Episode #10: Dismissing Python's Garbage Collection, PyPI Name Reservations, and Hackers Exfiltrate US Government Data to Save Itself

Published Mon, Jan 23, 2017, recorded Mon, Jan 23, 2017.

This is Python Bytes, Python headlines and news deliver directly to your earbuds: episode 10, recorded on Monday, January 23rd, 2016.

#1 (Brian): Advanced Time Series Plots in Python from blackarbs.com

  • matplotlib 2.0 official release on Jan 17
  • A tutorial for using pandas, numpy, matplotlib, and seaborn for collecting, analyzing, and plotting time series plots.
    • start with an empty xy chart
    • grab some yahoo finance data, do some manipulation, and plot it.
    • add shaded areas, in the example, recession times
    • chart titles
    • axis labels
    • legend styling
    • horizontal line, at the 0 value, in this example
    • formatting x and y tick labels
    • controlling the font
    • turning on data points by specifying a marker shape
    • add some chart annotations with arrows pointing to specific data points
    • add a logo and watermark over the top of everything
  • seaborn is a statistical data visualization tool for use with matplotlib
  • See the seaborn site has tutorials for:
    • Style functions, Color palettes, Distribution plots, Regression plots, Categorical plots, and Axis grid objects.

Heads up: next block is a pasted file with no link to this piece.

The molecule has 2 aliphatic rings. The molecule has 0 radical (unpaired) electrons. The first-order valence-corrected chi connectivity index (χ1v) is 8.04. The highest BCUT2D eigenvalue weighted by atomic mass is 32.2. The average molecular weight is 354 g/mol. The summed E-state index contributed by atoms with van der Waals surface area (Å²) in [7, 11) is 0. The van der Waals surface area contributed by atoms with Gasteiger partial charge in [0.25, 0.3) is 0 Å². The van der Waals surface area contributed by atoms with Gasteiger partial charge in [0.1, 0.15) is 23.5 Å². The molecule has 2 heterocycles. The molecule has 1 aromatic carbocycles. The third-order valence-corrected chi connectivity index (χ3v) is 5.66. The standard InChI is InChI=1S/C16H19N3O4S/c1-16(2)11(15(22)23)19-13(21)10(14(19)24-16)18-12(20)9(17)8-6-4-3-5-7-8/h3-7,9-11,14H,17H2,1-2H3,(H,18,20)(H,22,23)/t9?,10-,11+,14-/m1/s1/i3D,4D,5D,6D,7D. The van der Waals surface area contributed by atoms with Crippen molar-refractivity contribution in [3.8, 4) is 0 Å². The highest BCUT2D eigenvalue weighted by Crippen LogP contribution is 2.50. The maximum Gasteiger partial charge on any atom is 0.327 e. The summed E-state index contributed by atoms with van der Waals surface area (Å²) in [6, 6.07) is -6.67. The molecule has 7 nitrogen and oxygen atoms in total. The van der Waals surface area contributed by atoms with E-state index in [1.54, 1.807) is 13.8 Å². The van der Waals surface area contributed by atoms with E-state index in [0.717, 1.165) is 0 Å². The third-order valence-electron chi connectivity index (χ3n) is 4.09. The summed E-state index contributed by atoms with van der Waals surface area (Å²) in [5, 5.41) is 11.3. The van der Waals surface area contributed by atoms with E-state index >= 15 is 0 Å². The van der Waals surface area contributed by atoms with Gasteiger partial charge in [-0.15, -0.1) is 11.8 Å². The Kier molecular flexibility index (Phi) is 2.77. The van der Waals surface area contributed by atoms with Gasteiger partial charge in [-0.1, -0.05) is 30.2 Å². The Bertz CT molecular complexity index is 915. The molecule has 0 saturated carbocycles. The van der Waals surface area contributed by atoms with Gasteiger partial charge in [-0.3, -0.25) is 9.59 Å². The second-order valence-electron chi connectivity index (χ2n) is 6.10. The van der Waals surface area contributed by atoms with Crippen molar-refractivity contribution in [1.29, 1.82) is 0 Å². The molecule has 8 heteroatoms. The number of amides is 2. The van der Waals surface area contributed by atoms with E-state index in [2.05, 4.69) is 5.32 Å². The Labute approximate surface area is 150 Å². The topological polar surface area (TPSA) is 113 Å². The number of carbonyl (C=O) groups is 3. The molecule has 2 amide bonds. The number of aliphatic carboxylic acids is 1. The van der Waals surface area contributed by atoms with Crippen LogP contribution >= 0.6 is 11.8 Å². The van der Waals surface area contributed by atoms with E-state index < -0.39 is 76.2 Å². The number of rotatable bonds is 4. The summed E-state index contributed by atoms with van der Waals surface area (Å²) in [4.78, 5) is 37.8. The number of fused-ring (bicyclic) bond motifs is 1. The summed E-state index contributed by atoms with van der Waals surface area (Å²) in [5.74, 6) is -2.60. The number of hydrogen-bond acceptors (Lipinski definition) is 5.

#2 (Michael): Dismissing Python Garbage Collection at Instagram

  • By dismissing the Python garbage collection (GC) mechanism, which reclaims memory by collecting and freeing unused data, Instagram can run 10% more efficiently.
  • How We Run Our Web Server: Instagram’s web server runs on Django in a multi-process mode with a master process that forks itself to create dozens of worker processes that take incoming user requests. For the application server, we use uWSGI with pre-fork mode to leverage memory sharing between master and worker processes.
  • Attempt 1: Disable reference count on code objects (no effect)
  • Attempt 2: Let’s try disabling GC
    • With that, we successfully raised the shared memory of each worker process from 140MB to 225MB, and the total memory usage on the host dropped by 8GB per machine. This saved 25% RAM for the whole Django fleet. With such big head room, we're capable of running a lot more processes or running with a much higher RSS memory threshold. In effect, this improves the throughput of Django tier by more than 10%.
  • Attempt 3: Completely shutdown GC takes churns (bad)
  • Attempt 4: Final step for shutting down GC: No cleanup (success)

#3 (Brian): My experience with type hints and mypy

Brett Cannon on his blog snarky.ca